This version of the Charter Arms Bulldog, chambered in .44 Special, is crafted from stainless steel and has a 2.5-inch barrel and a shrouded ejector rod. The fixed sights are augmented by Crimson Trace Lasergrips that make it easier to acquire targets quickly in low light.
Charter Arms offers a stainless Bulldog (top) with a 2.5-inch barrel as well as the Classic (bottom), a blued, 3-inch-barreled version without an ejector rod shroud.
The Bulldog holds five .44 Special rounds, providing plenty of power to stop an attack at close range.
Compact yet powerful, the .44 Bulldog is perfect for self-defense applications.
In 1872, Philip Webley & Son of Birmingham, England, introduced a small double-action (DA) revolver with a 2.5-inch barrel and a five-shot cylinder. Although compact, it chambered big-bore cartridges like the .442 Webley and .450 Adams. Webley later registered the trademark “British Bulldog Revolver,” and it became so popular that it was copied in several places, including Belgium, France, Spain and the United States.
Fast-forward 100 years and, in 1973, the American handgun manufacturer Charter Arms introduced a small, five-shot, DA revolver with a 3-inch barrel in .44 Special and called it the Bulldog. This carbon-steel-framed, blued revolver with oversized walnut grips weighed a mere 20 ounces but packed quite a bit of firepower in a compact, lightweight package. It caught on almost immediately and became a top seller.
Due to the popularity of this revolver, the .44 Special cartridge also underwent a metamorphosis. Previously, its primary loading had been a 246-grain, round-nosed, lead bullet that produced a leisurely 755 fps velocity, but after the introduction of the Charter Bulldog, Winchester offered its Silvertip in a 200-grain JHP at 900 fps, Remington came up with a 200-grain semi-wadcutter at 825 fps and Federal a 200-grain semi-wadcutter HP that produced 870 fps. Other ammunition companies quickly followed suit.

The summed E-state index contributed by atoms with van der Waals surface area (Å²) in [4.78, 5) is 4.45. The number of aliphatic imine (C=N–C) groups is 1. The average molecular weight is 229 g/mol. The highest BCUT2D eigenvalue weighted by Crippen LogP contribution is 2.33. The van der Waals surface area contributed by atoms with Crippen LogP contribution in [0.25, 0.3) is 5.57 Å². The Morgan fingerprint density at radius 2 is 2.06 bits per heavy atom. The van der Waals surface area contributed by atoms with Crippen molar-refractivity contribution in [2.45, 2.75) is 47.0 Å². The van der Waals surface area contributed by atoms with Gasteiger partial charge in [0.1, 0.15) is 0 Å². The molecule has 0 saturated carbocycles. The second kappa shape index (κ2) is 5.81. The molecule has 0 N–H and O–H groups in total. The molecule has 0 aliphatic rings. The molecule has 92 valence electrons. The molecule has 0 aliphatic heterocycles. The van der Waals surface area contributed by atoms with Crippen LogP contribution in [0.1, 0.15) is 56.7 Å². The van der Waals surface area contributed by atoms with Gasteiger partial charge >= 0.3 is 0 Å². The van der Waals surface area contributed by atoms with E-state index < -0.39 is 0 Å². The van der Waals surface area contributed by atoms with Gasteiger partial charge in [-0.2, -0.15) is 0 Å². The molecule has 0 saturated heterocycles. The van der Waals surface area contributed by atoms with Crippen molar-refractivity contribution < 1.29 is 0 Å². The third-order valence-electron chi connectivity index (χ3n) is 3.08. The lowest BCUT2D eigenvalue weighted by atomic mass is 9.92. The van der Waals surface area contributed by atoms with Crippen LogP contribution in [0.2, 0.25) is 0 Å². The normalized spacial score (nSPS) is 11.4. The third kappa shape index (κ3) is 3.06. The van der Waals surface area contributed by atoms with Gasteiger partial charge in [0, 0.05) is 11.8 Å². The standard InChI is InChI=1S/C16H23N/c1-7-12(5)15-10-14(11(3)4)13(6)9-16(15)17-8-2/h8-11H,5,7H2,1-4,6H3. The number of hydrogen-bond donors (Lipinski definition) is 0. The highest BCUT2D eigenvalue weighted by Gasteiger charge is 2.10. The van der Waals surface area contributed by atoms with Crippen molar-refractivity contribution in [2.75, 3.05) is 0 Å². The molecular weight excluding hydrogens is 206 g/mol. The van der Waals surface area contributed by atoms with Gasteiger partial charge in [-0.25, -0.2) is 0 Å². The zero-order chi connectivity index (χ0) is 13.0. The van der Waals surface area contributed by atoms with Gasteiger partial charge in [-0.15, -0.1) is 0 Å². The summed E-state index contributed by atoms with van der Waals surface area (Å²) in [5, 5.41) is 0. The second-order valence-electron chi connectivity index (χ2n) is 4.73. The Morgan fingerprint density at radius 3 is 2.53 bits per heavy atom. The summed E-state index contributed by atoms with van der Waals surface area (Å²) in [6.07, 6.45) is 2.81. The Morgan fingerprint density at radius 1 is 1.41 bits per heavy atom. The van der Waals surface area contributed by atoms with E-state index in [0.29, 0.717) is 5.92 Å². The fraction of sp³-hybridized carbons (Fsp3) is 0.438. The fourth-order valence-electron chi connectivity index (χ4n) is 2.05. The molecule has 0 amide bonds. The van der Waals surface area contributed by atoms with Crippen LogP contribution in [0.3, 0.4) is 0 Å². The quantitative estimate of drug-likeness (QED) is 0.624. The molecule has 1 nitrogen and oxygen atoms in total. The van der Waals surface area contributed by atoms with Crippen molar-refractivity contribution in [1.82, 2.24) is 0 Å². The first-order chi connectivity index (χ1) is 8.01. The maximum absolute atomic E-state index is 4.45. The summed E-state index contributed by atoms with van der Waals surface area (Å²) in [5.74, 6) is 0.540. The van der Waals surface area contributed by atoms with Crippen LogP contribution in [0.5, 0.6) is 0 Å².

In 2013, Charter Arms decided to bring the Bulldog back as it was first conceived as a limited-edition “Classic.” I was always a fan of the original, so I obtained one of the Classic Bulldogs as both a collector’s item and a practical handgun for everyday concealed carry.
I scrutinized the revolver and found that it was up to snuff in the fit-and-finish department. One slightly perplexing issue was the cylinder. While the balance of the five-shooter had a polished blued finish, the cylinder was a matte blue that more closely resembled the anodized alloy grip frame and triggerguard.
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Like the original, the Classic has a tapered, 3-inch barrel, a ramp front sight and a fixed rear sight. The ejector rod is exposed, which allows the user to pull forward on the rod or use the thumb latch to unlock the cylinder and swing it out on the crane. The ejector rod also figures into the cylinder’s locking mechanism, as does the spring-loaded pin in the center of the “star,” which is acted on by the hand for cylinder rotation.
Being a traditional DA revolver, the Charter Bulldog can be fired in single-action (SA) mode. The SA pull is crisp at about 4.5 pounds. The DA pull is around 12 to 13 pounds and is discernably a two-stage affair with a bit of stacking at the end of the pull before the sear is tripped. The hammer spur is serrated and the fairly wide trigger has a serrated face. The beryllium copper firing pin is affixed inside the frame and the action has a transfer-bar safety to prevent a discharge if the revolver is dropped.